I'm a 6-year breast cancer survivor.
My first scare with breast cancer was when I was 27.
I found a lump in my breast doing a self-exam. After a lumpectomy, I found out it was benign and I had a sense of relief. That is until at 37 I found another, larger lump during a self-exam and the intense fear for the unknown began.
After multiple tests, scans and biopsies, I was diagnosed with stage 3 invasive ductal and invasive lobular carcinomas.
I was taught at a young age to do self-breast exams by my mother who worked as a registered nurse for an obstetrician/gynecologist and she made me aware of the history of breast cancer in our family.
The thoughts of, “I'm too young for breast cancer” and “How can this happen when I've been very diligent about breast exams and mammograms,” started running through my head. Then I wondered, "Am I going to die?"
The fact is, no one is too young, too healthy or too safe from this disease. You have to be faithful to your self-exams and medical checkups.
I've had over 20 surgeries the most intense being a bilateral mastectomy with the beginning of reconstruction.
I went through six months of ACT chemotherapy; ACT is the strongest chemo that was available for the types of cancer that I was diagnosed with. Side effects included but were not limited to nausea, hair loss, bone pain, muscle aches, weakness, blisters in my mouth, taste buds change, everything tasting like metal and infection.
And six weeks of radiation; with the side effects of extreme exhaustion, blistering of the skin, and a feeling of just a constant sunburn. For six weeks after that there where multiple physical therapy sessions and continued medical follow-ups.
Don’t Sweat the Small Stuff: Life in remission
Once you hear the words, “You have cancer,” your life is never the same; your body is never the same.
Over the last five years I have met a lot of people that have become friends, even closer than some family, and have lost too many to count. You realize how precious life is and the smaller things remain small issues, instead of allowing them to be blown out of proportion. The saying "Don’t sweat the small things" really hits home. If you want to travel, travel. If you want to learn a foreign language or try new foods do it because tomorrow is never promised and you don’t want there to be any regrets.
The best way to beat it is to catch it early. Don’t waste the opportunity to know your own body and save your own life. Since I was diagnosed with breast cancer other issues have arisen and I’ve gone to the doctor immediately. I have had tumors removed from my ovaries with a complete hysterectomy and they are currently monitoring a small tumor on my thyroid. You can’t just hope that nothing ever happens.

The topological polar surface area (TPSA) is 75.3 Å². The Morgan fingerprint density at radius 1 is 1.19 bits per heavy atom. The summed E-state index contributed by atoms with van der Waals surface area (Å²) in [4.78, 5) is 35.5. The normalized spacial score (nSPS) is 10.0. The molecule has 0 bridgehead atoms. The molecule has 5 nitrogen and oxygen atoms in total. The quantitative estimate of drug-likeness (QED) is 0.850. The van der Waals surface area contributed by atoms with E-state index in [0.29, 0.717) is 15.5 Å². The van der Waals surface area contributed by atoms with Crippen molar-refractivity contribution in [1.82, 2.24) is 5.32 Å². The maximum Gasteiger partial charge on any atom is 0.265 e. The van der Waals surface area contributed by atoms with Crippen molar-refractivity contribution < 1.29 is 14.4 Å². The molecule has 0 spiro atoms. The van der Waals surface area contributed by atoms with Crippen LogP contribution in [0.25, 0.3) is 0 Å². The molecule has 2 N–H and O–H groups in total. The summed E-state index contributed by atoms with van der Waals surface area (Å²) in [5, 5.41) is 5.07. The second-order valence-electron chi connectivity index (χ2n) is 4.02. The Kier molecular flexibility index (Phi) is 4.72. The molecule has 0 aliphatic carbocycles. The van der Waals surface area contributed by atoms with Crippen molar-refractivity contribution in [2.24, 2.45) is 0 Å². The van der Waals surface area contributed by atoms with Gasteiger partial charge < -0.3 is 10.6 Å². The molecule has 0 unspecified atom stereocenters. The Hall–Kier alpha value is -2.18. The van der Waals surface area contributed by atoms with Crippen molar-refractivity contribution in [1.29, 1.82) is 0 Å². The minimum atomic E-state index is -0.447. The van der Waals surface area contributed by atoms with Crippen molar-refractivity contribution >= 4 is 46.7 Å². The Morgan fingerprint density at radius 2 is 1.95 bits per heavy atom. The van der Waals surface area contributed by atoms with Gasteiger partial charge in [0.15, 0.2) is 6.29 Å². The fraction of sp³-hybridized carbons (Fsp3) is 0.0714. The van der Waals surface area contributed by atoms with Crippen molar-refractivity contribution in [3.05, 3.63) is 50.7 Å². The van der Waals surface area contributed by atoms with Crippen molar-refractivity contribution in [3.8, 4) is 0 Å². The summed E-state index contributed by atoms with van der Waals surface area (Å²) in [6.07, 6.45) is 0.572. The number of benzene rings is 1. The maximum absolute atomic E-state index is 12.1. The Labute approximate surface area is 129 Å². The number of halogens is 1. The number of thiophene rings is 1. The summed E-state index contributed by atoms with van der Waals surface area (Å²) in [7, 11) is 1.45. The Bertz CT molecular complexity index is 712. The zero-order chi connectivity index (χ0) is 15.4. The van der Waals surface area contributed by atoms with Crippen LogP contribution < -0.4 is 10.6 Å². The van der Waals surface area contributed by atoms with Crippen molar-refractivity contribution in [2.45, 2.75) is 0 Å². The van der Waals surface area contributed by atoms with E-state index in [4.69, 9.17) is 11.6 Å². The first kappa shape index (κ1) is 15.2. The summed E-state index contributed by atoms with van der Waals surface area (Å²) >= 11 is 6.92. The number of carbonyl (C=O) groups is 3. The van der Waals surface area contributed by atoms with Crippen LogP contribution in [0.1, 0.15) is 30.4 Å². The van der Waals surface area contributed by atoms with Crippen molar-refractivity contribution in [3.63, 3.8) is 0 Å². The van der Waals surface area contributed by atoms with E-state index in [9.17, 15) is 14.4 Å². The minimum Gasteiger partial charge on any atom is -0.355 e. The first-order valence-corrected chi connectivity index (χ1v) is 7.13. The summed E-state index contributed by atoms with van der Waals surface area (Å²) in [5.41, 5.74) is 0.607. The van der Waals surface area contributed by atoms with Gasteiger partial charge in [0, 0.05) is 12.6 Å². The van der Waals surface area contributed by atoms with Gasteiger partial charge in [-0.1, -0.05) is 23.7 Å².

One Day at a Time
If you have been recently diagnosed with cancer the advice I can give you is to take it one day at a time-- one foot in front of the other. Try not to fix anyone else’s problems and focus on you. There are various support groups either through the American Cancer Society, some hospitals and even social media such as Facebook where you can find others who are going through the same thoughts, fears, feelings and changes in their body. It is not easy but it is something that you can get through.
If you are a supporter of someone who has been diagnosed with breast cancer I will tell you to be there for them and listen. Listen only. Don’t try to give your input if you have not been there because you can’t fully understand and we would never want you to have to find out.
For me losing my hair was not a huge issue but for other women it is their identity. Just listen and maybe grab them some dangly earrings to make them smile. Small things mean the most like ice cream on a bad day. Helping with laundry, cleaning and tasks around the house can be a relief since they become almost impossible to complete as weakness sets in. The mental exhaustion on top of the medications takes its toll so being there for someone even if it’s just to watch a movie and bring them ginger ale will make a difference.
Presented by: Leigh Winner
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